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Home :: Archive :: 2006 :: September ::
Query on the Sonnets
The Shakespeare Conference: SHK 17.0835  Friday, 22 September 2006

[1] 	From: 	Kristen McDermott <
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	Date: 	Thursday, 21 Sep 2006 12:41:31 -0400
	Subj: 	RE: SHK 17.0825 Query on the Sonnets

[2] 	From: 	Colin Cox <
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	Date: 	Thursday, 21 Sep 2006 09:48:13 -0700
	Subj: 	Re: SHK 17.0825 Query on the Sonnets

[3] 	From: 	Martin Green <
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	Date: 	Thursday, 21 Sep 2006 21:43:31 +0000
	Subj: 	Re: SHK 17.0825 Query on the Sonnets

[4] 	From: 	Alan Pierpoint <
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	Date: 	Thursday, 21 Sep 2006 18:52:50 -0400
	Subj: 	Re: SHK 17.0825 Query on the Sonnets


[1]-----------------------------------------------------------------
From: 		Kristen McDermott <
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Date: 		Thursday, 21 Sep 2006 12:41:31 -0400
Subject: 17.0825 Query on the Sonnets
Comment: 	RE: SHK 17.0825 Query on the Sonnets

 >I am a psychoanalyst who writes about Shakespeare's capacity
 >to represent the human mind.
 >
 >Right now, I am working on a book on The Sonnets and searching
 >them for words that speak about the capacity to have a wide range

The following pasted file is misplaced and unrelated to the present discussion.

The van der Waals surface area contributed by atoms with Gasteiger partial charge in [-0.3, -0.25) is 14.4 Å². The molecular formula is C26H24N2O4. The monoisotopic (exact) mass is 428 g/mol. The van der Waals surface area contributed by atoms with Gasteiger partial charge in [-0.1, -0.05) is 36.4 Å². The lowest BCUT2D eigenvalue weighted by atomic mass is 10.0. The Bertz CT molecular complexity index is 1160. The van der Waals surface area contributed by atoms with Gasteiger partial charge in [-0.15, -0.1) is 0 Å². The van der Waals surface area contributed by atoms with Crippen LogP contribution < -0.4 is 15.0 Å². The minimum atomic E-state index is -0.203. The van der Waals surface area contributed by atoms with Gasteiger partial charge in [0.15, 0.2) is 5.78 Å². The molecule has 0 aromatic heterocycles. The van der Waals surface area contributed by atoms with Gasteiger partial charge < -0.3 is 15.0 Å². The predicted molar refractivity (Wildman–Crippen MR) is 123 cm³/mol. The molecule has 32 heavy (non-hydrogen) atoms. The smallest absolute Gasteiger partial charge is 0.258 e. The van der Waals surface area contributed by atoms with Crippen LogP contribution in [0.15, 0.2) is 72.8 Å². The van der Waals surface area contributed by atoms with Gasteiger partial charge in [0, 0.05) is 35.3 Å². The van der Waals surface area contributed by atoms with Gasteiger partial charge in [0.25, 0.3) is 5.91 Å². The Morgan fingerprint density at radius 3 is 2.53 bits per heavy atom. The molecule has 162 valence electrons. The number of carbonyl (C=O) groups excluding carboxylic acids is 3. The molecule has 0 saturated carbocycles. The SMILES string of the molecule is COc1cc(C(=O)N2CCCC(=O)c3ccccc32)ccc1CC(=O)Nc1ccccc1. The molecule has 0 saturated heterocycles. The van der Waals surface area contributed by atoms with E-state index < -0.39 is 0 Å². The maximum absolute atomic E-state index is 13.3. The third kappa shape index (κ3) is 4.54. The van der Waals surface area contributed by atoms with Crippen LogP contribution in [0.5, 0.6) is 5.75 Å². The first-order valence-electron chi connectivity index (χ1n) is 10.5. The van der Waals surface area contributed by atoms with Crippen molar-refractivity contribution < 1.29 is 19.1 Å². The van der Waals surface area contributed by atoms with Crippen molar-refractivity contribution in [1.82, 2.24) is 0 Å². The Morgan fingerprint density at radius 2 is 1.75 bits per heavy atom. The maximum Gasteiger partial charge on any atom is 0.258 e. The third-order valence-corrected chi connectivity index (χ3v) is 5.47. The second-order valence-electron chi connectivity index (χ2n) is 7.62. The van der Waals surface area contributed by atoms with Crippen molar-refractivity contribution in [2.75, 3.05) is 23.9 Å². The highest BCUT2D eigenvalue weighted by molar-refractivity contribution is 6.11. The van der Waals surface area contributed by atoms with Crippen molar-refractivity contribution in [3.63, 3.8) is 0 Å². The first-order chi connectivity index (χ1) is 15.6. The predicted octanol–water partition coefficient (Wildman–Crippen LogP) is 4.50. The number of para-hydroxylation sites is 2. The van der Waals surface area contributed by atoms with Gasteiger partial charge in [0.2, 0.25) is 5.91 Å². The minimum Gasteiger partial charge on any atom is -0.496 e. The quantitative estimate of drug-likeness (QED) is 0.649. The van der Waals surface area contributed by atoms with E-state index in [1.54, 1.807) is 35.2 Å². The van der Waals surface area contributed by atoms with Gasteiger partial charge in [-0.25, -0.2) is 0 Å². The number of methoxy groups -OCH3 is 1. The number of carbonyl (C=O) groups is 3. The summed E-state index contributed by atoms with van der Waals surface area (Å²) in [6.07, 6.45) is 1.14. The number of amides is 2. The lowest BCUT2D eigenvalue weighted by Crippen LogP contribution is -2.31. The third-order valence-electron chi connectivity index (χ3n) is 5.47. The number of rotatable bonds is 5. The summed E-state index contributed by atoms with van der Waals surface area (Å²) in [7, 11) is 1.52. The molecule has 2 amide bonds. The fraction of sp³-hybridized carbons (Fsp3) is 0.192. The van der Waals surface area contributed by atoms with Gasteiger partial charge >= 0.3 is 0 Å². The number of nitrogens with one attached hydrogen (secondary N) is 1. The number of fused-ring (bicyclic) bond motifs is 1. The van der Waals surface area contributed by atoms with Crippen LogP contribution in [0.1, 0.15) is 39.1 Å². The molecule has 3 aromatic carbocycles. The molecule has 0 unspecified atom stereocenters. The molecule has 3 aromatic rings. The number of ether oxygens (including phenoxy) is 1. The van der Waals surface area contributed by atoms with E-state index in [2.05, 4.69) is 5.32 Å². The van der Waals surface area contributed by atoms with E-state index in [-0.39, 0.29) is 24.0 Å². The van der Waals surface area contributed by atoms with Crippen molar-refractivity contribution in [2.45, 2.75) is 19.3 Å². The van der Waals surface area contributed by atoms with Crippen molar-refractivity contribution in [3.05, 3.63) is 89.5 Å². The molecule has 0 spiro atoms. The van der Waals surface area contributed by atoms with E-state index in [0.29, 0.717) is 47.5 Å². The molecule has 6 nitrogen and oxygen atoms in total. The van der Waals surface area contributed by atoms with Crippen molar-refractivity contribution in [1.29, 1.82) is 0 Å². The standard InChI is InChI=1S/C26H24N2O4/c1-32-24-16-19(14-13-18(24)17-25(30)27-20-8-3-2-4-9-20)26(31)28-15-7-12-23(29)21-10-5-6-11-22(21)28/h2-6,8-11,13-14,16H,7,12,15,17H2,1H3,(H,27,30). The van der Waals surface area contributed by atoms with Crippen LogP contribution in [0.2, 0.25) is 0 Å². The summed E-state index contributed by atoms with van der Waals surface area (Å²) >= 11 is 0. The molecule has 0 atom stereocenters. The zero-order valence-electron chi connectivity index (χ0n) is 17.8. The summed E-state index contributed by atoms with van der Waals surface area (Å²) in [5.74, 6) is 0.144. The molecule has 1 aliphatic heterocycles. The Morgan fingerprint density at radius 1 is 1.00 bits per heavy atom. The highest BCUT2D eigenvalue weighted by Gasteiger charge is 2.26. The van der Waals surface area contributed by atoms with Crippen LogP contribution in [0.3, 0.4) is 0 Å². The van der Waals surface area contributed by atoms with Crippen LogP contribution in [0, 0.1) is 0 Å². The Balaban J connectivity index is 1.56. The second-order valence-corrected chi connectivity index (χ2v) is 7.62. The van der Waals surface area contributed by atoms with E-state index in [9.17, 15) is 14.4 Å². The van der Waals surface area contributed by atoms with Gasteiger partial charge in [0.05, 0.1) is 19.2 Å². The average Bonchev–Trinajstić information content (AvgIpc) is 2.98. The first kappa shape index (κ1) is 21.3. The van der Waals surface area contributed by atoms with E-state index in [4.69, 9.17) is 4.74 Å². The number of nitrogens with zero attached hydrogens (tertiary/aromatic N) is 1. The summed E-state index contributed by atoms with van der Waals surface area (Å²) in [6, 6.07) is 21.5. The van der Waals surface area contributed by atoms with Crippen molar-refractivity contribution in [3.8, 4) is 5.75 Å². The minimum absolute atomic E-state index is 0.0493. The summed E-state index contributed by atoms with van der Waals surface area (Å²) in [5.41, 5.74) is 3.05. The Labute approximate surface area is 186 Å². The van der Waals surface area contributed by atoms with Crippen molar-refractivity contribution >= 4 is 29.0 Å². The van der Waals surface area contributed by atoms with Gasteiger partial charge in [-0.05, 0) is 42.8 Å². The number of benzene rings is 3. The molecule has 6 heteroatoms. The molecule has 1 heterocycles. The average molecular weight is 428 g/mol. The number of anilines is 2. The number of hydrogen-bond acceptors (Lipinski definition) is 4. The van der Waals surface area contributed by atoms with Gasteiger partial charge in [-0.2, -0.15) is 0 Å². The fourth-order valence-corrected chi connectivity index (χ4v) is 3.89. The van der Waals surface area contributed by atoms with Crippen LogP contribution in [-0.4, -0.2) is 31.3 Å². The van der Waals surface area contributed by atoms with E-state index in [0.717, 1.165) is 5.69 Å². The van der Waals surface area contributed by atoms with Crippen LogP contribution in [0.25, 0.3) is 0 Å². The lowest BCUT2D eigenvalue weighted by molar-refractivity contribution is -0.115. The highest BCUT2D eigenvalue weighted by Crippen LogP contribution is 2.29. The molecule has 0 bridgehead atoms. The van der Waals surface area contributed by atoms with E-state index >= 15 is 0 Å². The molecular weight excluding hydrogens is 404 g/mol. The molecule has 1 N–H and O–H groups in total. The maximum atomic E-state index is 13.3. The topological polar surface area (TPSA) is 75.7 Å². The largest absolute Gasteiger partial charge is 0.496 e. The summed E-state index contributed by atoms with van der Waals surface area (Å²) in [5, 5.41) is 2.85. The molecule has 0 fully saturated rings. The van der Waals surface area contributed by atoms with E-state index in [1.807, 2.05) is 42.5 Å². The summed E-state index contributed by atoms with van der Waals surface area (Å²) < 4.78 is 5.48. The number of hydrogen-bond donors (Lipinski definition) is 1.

>of feelings, such as love, hate, sadness and so on. All feelings are
 >indeed represented in The Sonnets but what I am interested in is
 >whether the capacity for feeling per se is talked about in these
 >poems. Can anyone out there point me to a sonnet that comments
 >on this?

Not a sonnet, but your query immediately called to mind Juliet's promise 
to Romeo (2.1.175):

My bounty is as boundless as the sea,
My love as deep. The more I give to thee
The more I have, for both are infinite.

The links, stylistic and otherwise, between the sonnets and Romeo and 
Juliet's speeches have been widely discussed.

Kris McDermott
Central Michigan U

[2]-------------------------------------------------------------
From: 		Colin Cox <
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Date: 		Thursday, 21 Sep 2006 09:48:13 -0700
Subject: 17.0825 Query on the Sonnets
Comment: 	Re: SHK 17.0825 Query on the Sonnets

I think sonnet 30 might be what you're looking for.

Colin Cox

[3]-------------------------------------------------------------
From: 		Martin Green <
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Date: 		Thursday, 21 Sep 2006 21:43:31 +0000
Subject: 17.0825 Query on the Sonnets
Comment: 	Re: SHK 17.0825 Query on the Sonnets

Shakespeare's words in the Sonnets do not speak about the capacity to 
have a wide range of feelings, such as love, hate, sadness and so on, 
but demonstrate that capacity.

[4]-------------------------------------------------------------
From: 		Alan Pierpoint <
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Date: 		Thursday, 21 Sep 2006 18:52:50 -0400
Subject: 17.0825 Query on the Sonnets
Comment: 	Re: SHK 17.0825 Query on the Sonnets

Perhaps #73:  "This thou perceivest, which makes thy love more strong, / 
To love that well which
thou must leave ere long."  The capacity of the speaker's lover to love 
is tested by the speaker's
approaching death; the lover passes the test.   -Alan Pierpoint / 
Southwestern Academy

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